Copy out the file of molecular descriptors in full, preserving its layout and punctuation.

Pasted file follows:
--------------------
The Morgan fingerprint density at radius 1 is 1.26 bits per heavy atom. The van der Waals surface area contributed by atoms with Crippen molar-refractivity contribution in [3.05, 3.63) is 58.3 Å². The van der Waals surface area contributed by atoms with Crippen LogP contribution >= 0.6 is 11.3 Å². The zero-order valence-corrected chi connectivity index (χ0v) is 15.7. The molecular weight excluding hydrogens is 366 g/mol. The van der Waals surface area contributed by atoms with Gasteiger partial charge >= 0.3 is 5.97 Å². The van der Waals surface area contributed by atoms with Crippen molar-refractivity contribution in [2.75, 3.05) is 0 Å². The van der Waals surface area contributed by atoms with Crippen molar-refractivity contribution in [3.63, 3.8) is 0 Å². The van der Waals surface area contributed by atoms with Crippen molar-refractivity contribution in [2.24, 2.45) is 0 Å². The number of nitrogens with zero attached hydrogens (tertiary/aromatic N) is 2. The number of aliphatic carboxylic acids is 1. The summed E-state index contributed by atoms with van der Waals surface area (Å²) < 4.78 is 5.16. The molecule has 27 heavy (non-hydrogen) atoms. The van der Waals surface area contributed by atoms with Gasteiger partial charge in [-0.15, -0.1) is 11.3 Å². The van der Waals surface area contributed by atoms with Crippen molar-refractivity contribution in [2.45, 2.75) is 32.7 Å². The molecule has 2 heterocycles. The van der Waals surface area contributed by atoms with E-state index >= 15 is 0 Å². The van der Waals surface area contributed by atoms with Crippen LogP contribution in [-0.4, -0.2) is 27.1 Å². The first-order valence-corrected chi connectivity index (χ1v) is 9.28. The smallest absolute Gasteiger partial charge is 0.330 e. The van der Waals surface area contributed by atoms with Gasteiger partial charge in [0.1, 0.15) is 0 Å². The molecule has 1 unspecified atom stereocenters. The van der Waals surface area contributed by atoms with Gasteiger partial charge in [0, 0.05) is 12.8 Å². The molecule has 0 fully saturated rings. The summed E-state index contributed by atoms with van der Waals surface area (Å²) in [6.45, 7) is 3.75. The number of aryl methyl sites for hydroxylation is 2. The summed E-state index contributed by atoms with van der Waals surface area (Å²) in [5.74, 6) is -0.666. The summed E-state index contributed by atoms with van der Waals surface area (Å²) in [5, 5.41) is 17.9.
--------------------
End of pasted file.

The Morgan fingerprint density at radius 1 is 1.26 bits per heavy atom. The van der Waals surface area contributed by atoms with Crippen molar-refractivity contribution in [3.05, 3.63) is 58.3 Å². The van der Waals surface area contributed by atoms with Crippen LogP contribution >= 0.6 is 11.3 Å². The zero-order valence-corrected chi connectivity index (χ0v) is 15.7. The molecular weight excluding hydrogens is 366 g/mol. The van der Waals surface area contributed by atoms with Gasteiger partial charge >= 0.3 is 5.97 Å². The van der Waals surface area contributed by atoms with Crippen molar-refractivity contribution in [2.75, 3.05) is 0 Å². The van der Waals surface area contributed by atoms with Crippen molar-refractivity contribution in [3.63, 3.8) is 0 Å². The van der Waals surface area contributed by atoms with Crippen molar-refractivity contribution in [2.24, 2.45) is 0 Å². The number of nitrogens with zero attached hydrogens (tertiary/aromatic N) is 2. The number of aliphatic carboxylic acids is 1. The summed E-state index contributed by atoms with van der Waals surface area (Å²) < 4.78 is 5.16. The molecule has 27 heavy (non-hydrogen) atoms. The van der Waals surface area contributed by atoms with Gasteiger partial charge in [-0.15, -0.1) is 11.3 Å². The van der Waals surface area contributed by atoms with Crippen molar-refractivity contribution in [2.45, 2.75) is 32.7 Å². The molecule has 2 heterocycles. The van der Waals surface area contributed by atoms with E-state index >= 15 is 0 Å². The van der Waals surface area contributed by atoms with Crippen LogP contribution in [-0.4, -0.2) is 27.1 Å². The first-order valence-corrected chi connectivity index (χ1v) is 9.28. The smallest absolute Gasteiger partial charge is 0.330 e. The van der Waals surface area contributed by atoms with Gasteiger partial charge in [0.1, 0.15) is 0 Å². The molecule has 1 unspecified atom stereocenters. The van der Waals surface area contributed by atoms with Gasteiger partial charge in [0, 0.05) is 12.8 Å². The molecule has 0 fully saturated rings. The summed E-state index contributed by atoms with van der Waals surface area (Å²) in [6.45, 7) is 3.75. The number of aryl methyl sites for hydroxylation is 2. The summed E-state index contributed by atoms with van der Waals surface area (Å²) in [5.74, 6) is -0.666. The summed E-state index contributed by atoms with van der Waals surface area (Å²) in [5, 5.41) is 17.9.